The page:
A bowl of Arroz Caldo, Filipino chicken and rice soup, topped with green onion and a slice of lemon.

Arroz Caldo | Filipino Chicken and Rice Soup

Whether you’re sick, craving soup, or need food that feels like a hug, soups are a reliable go-to. This quick version of Arroz Caldo (Filipino chicken and rice soup) can be made in about 30 minutes, and is fantastic for your body and soul.

A bowl of Arroz Caldo, Filipino chicken and rice soup, topped with green onion and a slice of lemon.
Arroz Caldo | Filipino Chicken and Rice Soup

When you need a little TLC, there’s nothing better than chicken and rice soup, and in the Philippines, Arroz Caldo is the answer to a comforting bowl. This is my quick and easy, fast and speedy way of making Arroz Caldo. Ready in just about half an hour, it’s perfect for weeknight dinners.

A bowl of Arroz Caldo, Filipino Chicken and Rice Soup, topped with scallions

Note: This post first appeared October 31, 2012, and has been updated with improved kitchen notes, recipe annotation, photography, and video. I hope you enjoy this favorite from my kitchen!

Hurricane Season

I spoke with him on the phone. The storm was beginning to pick up, but my dad assured me that he had enough water. Enough food. Batteries. A generator. Even a power inverter. And I slowly felt reassured. If anyone could McGuyver his way through a hurricane, then it’s my dad. He’s always been Mr. Handy. And he’s a mechanical engineer.

Sliced ginger on a wooden cutting board.
Sliced scallions in a white bowl.

But his one concern was the trees. As he spoke of the large trees in front of my childhood home, I became nostalgic. I remembered each of those trees fondly. The majestic walnut that dropped its nuts, leaving round, treacherous obstacles to those not paying attention when they walked past our house. The dogwood whose leaves had surely turned brilliant magenta by now. The oak that was home to the squirrels who scampered on our lawn. The Japanese maple, whose only job, it seemed, was to look pretty. I once played amongst those trees, and now I worried that they would fall.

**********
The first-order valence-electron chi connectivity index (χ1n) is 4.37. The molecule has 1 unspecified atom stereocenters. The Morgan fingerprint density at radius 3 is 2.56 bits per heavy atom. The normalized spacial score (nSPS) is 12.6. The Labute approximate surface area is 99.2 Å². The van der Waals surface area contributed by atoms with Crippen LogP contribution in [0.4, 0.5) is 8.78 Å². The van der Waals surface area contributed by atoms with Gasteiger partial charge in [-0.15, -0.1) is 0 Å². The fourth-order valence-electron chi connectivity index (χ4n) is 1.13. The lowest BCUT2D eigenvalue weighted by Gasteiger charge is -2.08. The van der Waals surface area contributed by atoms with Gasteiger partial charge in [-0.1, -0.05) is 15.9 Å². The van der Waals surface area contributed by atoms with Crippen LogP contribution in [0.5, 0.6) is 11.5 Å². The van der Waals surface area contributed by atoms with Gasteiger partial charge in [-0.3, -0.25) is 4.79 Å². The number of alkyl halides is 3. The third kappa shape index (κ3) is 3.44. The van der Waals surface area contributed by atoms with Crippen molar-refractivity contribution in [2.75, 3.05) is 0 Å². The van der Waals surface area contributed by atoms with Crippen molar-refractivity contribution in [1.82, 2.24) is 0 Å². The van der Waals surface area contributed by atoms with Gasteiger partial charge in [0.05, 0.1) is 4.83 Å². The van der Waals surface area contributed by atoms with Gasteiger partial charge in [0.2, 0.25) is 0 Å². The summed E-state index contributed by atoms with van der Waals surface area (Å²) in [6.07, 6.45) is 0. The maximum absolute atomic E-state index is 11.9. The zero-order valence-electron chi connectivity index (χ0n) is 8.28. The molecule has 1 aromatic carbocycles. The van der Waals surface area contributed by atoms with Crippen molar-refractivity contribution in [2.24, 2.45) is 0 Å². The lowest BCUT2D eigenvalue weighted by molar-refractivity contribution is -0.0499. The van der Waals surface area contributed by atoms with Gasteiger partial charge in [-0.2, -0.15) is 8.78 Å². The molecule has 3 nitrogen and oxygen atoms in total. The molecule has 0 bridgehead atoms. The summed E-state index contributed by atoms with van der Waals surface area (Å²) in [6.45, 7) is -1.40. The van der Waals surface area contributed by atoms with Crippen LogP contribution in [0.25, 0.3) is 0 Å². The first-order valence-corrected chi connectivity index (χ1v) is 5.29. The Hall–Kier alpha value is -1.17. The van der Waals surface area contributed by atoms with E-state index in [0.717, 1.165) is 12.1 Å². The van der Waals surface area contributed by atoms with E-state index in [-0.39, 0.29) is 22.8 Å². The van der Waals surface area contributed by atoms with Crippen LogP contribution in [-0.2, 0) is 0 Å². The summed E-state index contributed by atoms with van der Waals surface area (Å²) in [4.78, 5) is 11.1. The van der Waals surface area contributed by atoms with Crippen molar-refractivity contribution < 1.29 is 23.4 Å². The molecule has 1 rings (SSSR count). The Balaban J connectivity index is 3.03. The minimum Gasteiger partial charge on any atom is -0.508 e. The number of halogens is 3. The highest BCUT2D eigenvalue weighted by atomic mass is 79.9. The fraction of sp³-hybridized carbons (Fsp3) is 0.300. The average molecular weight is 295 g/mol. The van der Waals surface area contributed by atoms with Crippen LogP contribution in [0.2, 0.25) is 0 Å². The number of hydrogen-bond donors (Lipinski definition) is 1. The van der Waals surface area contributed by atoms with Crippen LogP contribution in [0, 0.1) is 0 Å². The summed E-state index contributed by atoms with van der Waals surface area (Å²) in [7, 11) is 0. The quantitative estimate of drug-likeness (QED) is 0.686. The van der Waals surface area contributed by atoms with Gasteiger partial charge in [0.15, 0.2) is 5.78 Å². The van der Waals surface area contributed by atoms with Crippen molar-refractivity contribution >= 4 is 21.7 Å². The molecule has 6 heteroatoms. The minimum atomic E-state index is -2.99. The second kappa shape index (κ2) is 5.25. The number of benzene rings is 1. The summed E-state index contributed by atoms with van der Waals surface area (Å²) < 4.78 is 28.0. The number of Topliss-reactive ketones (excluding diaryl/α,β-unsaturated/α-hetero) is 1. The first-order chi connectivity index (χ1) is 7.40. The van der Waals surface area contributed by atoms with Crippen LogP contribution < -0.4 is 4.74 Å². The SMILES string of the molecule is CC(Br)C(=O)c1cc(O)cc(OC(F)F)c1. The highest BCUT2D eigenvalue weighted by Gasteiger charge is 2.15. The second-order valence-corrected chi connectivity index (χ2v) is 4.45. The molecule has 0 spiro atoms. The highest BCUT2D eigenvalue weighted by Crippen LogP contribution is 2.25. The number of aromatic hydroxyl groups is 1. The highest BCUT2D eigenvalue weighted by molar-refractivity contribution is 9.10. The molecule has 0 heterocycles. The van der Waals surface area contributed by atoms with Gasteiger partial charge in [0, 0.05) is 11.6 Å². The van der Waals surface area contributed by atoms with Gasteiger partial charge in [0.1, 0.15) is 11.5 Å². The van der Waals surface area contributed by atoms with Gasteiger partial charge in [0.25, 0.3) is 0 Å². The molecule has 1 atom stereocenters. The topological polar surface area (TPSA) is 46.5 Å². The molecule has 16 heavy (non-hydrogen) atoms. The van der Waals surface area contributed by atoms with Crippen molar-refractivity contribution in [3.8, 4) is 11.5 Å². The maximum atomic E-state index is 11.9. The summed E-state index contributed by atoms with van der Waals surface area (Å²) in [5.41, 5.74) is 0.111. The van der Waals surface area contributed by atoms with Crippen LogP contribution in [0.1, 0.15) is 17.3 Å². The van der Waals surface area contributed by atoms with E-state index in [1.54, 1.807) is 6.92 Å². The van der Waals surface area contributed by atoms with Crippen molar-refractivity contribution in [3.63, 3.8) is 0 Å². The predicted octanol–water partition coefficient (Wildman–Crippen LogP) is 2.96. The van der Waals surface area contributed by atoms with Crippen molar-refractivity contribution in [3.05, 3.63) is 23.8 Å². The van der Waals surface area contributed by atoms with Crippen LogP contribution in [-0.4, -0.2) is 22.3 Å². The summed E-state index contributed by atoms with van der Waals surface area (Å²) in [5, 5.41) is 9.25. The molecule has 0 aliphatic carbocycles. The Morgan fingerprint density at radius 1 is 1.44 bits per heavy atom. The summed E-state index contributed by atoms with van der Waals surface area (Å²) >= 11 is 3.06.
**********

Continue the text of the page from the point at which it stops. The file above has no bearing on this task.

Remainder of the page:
A bowl of Arroz caldo with garnishes of scallions and lemon sitting on a wood table.

It was hard to be away, to worry from afar. I took solace in knowing that my brother and his fiancee were a relatively short drive away and that he had checked in on him before Hurricane Sandy.

Relief came this morning when I heard from family and friends. Everyone was fine. But the images on the news are hard to swallow.

Arroz caldo with garnishes on wood table.

Arroz Caldo

So, today, I cooked from the archives. Something quick, but sentimental. Arroz Caldo is the chicken soup that brings warmth and comfort – I cooked it for my dad when he was sick, and I cook it now for my family whenever we need a little extra hug. I hope that wherever you are, you can have a steaming bowlful and feel my warm thoughts with you.

If you enjoyed this Arroz Caldo recipe, be sure to check out these other comforting soup recipes:

Chicken and Asparagus Sotanghon (Glass Noodle) Soup
Sausage Molo Soup (Filipino Wonton Soup)
Filipino Meatball Noodle Soup: Misua Bola-Bola
Sweet Potato and Kale Coconut Curry Soup
Habanero Spiced Pumpkin Soup
Roasted Tomatillo Chicken Soup

Arroz Caldo (Filipino Chicken and Rice Soup)

This is my quick and easy, fast and speedy way of making Arroz Caldo. I can get it done in just about half an hour, perfect for weeknight dinners. When I have extra time, I also have a weekend version, which I originally published several years ago here.
A bowl of Arroz Caldo, Filipino chicken and rice soup, topped with green onion and a slice of lemon.
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5 from 3 votes
Course Soup
Cuisine Filipino
Prep Time 10 minutes
Cook Time 25 minutes
Total Time 35 minutes
Servings 6 people
Calories 566kcal

Ingredients

  • 1 medium onion chopped
  • 3 cloves garlic minced
  • 1 1 1/2-inch piece ginger peeled and sliced in thick chunks
  • 2 lbs chicken tenderloin or a combination of boneless, skinless thighs and breast, cut into bite-size pieces
  • 1-2 tablespoons fish sauce patis, to taste. If you don’t have this handy, just use salt, to taste
  • freshly ground black pepper to taste
  • 8 cups chicken stock low sodium
  • 1 cup sushi rice or jasmine rice
  • 4 scallions finely sliced

Instructions

  • In a large stock pot, saute the onion, garlic and ginger over medium-low heat until onion starts to become transparent, about 5-7 minutes.
  • Add chicken, fish sauce and pepper. Stir to combine and cook for about 5 minutes, or until the chicken is nearly all cooked.
  • Stir in the chicken stock and rice. Bring to a boil, then lower heat to simmer.
  • Cover and continue to cook until chicken is very tender and the rice is fluffed and cooked, about 20 minutes. Stir frequently and adjust seasoning as necessary.
  • Take out the medallions of ginger (no one really likes biting into chunks of ginger!).
  • Garnish with scallions and freshly ground black pepper before serving.

Video

Notes